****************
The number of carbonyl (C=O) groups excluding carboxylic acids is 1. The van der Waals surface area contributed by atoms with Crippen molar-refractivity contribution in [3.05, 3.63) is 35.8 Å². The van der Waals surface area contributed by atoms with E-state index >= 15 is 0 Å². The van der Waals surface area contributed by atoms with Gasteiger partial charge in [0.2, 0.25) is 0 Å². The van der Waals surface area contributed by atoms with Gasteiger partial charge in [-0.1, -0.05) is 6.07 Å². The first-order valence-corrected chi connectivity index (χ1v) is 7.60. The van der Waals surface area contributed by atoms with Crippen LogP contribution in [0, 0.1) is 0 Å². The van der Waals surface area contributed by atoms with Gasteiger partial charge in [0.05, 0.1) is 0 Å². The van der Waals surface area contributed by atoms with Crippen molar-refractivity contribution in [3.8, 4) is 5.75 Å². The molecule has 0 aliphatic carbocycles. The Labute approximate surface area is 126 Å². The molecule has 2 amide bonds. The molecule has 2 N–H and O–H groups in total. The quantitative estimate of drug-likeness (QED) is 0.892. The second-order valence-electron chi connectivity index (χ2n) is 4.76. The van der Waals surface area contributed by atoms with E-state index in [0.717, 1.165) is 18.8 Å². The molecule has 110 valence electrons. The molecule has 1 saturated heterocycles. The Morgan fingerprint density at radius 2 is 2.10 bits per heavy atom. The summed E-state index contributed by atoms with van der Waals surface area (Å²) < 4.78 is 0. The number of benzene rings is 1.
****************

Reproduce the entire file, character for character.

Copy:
The number of carbonyl (C=O) groups excluding carboxylic acids is 1. The van der Waals surface area contributed by atoms with Crippen molar-refractivity contribution in [3.05, 3.63) is 35.8 Å². The van der Waals surface area contributed by atoms with E-state index >= 15 is 0 Å². The van der Waals surface area contributed by atoms with Gasteiger partial charge in [0.2, 0.25) is 0 Å². The van der Waals surface area contributed by atoms with Gasteiger partial charge in [-0.1, -0.05) is 6.07 Å². The first-order valence-corrected chi connectivity index (χ1v) is 7.60. The van der Waals surface area contributed by atoms with Crippen LogP contribution in [0, 0.1) is 0 Å². The van der Waals surface area contributed by atoms with Gasteiger partial charge in [0.05, 0.1) is 0 Å². The van der Waals surface area contributed by atoms with Crippen molar-refractivity contribution in [3.8, 4) is 5.75 Å². The molecule has 0 aliphatic carbocycles. The Labute approximate surface area is 126 Å². The molecule has 2 amide bonds. The molecule has 2 N–H and O–H groups in total. The quantitative estimate of drug-likeness (QED) is 0.892. The second-order valence-electron chi connectivity index (χ2n) is 4.76. The van der Waals surface area contributed by atoms with E-state index in [0.717, 1.165) is 18.8 Å². The molecule has 110 valence electrons. The molecule has 1 saturated heterocycles. The Morgan fingerprint density at radius 2 is 2.10 bits per heavy atom. The summed E-state index contributed by atoms with van der Waals surface area (Å²) < 4.78 is 0. The number of benzene rings is 1.